Speculative fiction and the pursuit of the strange

Apocalypse Now Now

Launch of Apocalypse Now Now by Charlie Human, 16 July 2013, The Book Lounge, Cape Town.


“Speculative fiction” is a strange signifier, the opposition of its oxymoronic components gesturing to attitudes in our present literary culture. As if any “fiction” were not by its very constitution “speculative”, as if all worlds called into being creatively through literature were, even if obliquely or explicitly shouldered against real things, not still an act of imagination. It is sociologically interesting, then, that “speculative fiction” (or “spec-fic”, in shorthand) – a genre to which the closest filial node is “science fiction” – has accrued the reputation of being fun, lively, creative, entertaining, while other, “serious” literature (or whatever you prefer), is seen as being boring, unimaginative, real-therefore-depressing, or even meaningful, which in the consumerist and anti-intellectual registers of our age, is taken as being pejorative. Such an implicit attitude among the genre’s present performers and practitioners seethes regularly during tonight’s launch.

Indeed, Charlie Human, after drowsily reading a few pages from Apocalypse Now Now – passages which reference bounty hunters, juju, sass, quirk and idiosyncrasy all in equal measure – says in his self-effacing and likeable tone, “I was trying really hard to be a writer,” which he jokes involves “playing solitaire and drinking a lot.” He says, “I was writing [an earlier draft novel] far more serious than Apocalypse Now Now. I hoped I was imbuing it with heavy social meaning, cutting out of all adjectives, trying to be a good writer.” But after a theft, in which his laptop and hard-drives were stolen, he was given cause to reflect on the embryonic body of work and remark, “it was a bit dark, a bit sarcastic. I had had enough of trying to be a good writer.” He thought, “If I’m going to do this, finish this, I’m going to write what I want to write.” Many intrigues are laced into this innocent biographical splurge, especially in the sarcastic invocation of “good writer”, an orthodoxy now to be rebelled against: the equation of “social meaning” and “seriousness”; the idea that “social meaning” is didactically “imbued” into the text by the author; an implicit opposition between high and low literary forms; an explicit opposition between “social meaning” and pleasure (threshing out adjectives in pursuit of good writing), etc.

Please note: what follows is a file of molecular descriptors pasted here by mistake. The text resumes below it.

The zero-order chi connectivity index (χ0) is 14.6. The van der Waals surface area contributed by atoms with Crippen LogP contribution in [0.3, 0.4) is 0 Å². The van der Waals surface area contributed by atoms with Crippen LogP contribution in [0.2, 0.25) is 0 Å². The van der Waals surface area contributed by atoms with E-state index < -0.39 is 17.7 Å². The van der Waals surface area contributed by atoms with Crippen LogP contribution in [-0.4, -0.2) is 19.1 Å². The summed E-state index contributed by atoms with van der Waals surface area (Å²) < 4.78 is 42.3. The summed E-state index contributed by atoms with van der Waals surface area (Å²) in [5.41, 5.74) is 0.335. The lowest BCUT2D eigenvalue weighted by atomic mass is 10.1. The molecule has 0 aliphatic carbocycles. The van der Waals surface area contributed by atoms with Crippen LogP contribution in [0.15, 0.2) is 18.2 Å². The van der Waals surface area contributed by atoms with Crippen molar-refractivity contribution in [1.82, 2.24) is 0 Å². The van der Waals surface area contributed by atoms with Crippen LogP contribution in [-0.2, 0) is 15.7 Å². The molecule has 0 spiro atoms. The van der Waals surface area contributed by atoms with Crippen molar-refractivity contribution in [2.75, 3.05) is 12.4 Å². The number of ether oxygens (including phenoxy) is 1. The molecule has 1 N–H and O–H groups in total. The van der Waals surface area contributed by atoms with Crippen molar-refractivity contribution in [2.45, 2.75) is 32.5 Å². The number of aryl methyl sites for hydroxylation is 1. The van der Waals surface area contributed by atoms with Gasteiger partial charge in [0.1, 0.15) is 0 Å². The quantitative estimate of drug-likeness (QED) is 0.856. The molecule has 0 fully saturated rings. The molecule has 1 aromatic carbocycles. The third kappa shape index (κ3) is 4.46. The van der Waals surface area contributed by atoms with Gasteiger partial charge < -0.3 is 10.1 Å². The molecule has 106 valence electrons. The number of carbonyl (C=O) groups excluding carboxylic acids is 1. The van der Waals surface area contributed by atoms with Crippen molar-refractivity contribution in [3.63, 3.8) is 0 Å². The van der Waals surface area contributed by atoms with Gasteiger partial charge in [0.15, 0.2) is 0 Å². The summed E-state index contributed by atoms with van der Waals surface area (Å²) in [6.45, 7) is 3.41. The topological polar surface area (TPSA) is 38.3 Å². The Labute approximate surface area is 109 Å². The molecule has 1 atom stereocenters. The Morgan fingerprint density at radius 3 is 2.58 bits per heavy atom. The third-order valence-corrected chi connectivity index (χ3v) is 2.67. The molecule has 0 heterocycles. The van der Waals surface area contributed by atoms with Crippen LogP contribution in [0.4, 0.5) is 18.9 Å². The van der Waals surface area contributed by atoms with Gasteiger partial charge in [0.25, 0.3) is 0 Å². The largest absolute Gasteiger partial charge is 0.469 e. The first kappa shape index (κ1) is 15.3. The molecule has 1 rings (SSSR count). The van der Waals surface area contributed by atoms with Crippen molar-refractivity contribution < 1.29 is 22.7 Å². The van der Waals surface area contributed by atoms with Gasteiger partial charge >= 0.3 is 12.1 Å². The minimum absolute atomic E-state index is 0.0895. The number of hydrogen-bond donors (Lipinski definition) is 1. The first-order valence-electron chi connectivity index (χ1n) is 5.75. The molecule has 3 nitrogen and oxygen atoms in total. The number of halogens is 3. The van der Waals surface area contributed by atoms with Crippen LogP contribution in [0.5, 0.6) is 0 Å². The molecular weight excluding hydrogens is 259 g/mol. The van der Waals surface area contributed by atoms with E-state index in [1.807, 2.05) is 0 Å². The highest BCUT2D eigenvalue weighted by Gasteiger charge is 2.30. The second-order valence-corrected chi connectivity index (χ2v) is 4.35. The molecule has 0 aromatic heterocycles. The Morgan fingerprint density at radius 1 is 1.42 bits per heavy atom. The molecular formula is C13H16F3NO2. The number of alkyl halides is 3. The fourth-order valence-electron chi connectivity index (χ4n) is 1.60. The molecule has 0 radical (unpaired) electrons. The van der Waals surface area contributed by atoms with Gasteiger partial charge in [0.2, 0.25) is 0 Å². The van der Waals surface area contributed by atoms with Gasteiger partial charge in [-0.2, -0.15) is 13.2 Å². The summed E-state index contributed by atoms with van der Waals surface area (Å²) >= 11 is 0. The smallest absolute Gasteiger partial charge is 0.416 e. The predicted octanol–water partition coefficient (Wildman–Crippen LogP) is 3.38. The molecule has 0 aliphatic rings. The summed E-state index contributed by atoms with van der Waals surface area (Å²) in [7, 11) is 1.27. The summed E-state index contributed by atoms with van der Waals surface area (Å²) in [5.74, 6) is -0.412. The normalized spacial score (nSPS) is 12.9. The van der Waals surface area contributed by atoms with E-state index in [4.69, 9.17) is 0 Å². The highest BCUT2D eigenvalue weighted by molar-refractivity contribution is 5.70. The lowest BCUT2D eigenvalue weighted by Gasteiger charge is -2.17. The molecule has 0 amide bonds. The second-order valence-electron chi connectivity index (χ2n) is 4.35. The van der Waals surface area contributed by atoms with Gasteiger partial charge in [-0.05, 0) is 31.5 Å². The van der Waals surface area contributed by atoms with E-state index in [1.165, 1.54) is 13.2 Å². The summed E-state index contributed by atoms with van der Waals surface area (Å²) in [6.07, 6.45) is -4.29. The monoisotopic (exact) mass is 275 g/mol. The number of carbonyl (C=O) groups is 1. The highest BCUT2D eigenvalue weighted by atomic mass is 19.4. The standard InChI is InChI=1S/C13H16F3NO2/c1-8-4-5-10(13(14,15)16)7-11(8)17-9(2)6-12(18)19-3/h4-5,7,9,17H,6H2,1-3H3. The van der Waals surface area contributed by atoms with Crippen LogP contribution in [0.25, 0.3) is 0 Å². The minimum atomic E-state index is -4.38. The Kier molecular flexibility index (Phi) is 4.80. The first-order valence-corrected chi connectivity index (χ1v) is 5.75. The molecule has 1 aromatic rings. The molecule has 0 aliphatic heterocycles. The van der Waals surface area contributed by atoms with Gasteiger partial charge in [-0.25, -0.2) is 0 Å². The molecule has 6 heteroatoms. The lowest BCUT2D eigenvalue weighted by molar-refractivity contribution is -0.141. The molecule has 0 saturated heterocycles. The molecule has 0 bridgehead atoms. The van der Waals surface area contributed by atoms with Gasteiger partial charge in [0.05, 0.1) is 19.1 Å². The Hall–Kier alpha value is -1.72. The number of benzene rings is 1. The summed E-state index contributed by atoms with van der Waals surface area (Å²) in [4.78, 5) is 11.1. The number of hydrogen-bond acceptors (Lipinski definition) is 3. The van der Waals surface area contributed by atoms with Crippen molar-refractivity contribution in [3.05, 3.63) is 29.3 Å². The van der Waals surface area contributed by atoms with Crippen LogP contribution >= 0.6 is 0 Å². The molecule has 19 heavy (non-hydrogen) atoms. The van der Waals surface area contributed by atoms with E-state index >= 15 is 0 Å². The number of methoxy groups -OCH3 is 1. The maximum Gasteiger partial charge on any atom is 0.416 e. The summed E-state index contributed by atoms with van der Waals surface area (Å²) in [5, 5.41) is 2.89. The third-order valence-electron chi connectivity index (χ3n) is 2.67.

One of the dread clichés of criticism is the “meets” formulation, which appraises a text in the following way: this new novel is like x meets y. The host this evening plays a game with Human, and his interlocutor and former supervisor at UCT’s graduate programme in creative writing, Lauren Beukes. Both guests pull a random name from a hat, and the two taken together are supposed to prophetically describe the novel in question. This evening, we hear that Apocalypse Now Now is like “H.P. Lovecraft meets Maggie Thatcher”, or “Lord of the Rings meets Quentin Tarantino.” Obviously, the hat is bulging with pop-culture icons, and I can’t imagine a more apposite baptismal ritual for this talk. Apocalypse Now Now appears to be a mesh of pop intertexts, a postmodern symptom of a culture hopelessly addicted to references, ranging across local mythology and B-grade cinema, tabloid journalism and the surreal. It is sewn together from pop culture citations, the whole of its charisma appears to generate from its idiosyncrasy. Beukes’ opening question to Human is: “what the hell is wrong with you?”

Human’s book might be said to represent a kind of “curio sci-fi”, a genre which absorbs multiple cultural referents, processes and pushes them to the representational limits of exoticism, kind of like a tourist lurking around Green Market square, narrativising other cultures into a confection of “weirdness”. Human himself is asked about how the book came into being and replies: “One of the main inspirations for the book was tabloids [Daily Voice and Die Son]… I’ve joked with Lauren that those are the people we’re competing with, as sci-fi and fantasy writers. That kind of urban folklore is going out there everyday. I’d often walk past these headlines like ‘Tokolosh steals my baby’”. He speaks of “our interlinked mythologies” and his desire to “do justice” to them, “as weird and messed up as they are.” Strangeness, the desire to bring the weirdest artefacts of culture into contact with another appears to be a principle of his creativity.

Beukes’ questioning is less about the substance of the novel and more about editorial advice to aspirant writers, the tjommie student-mentor dynamic of the speakers producing quotations which I collect here: “If you want to be a writer, get a job where you’re writing everyday”; “you learn by doing”; “don’t piss off your agent”; “writing a book is a collaborative effort” and “writing is one thing and publishing is another”. Much interesting territory is left unexplored by tonight’s talk, and some attention to exoticism in literature, and the performance of literary celebrity, might repay in a broader discussion of what the speculative fiction new-wave foretells of local literatures. That, regrettably, shall wait until a deeper engagement than this one.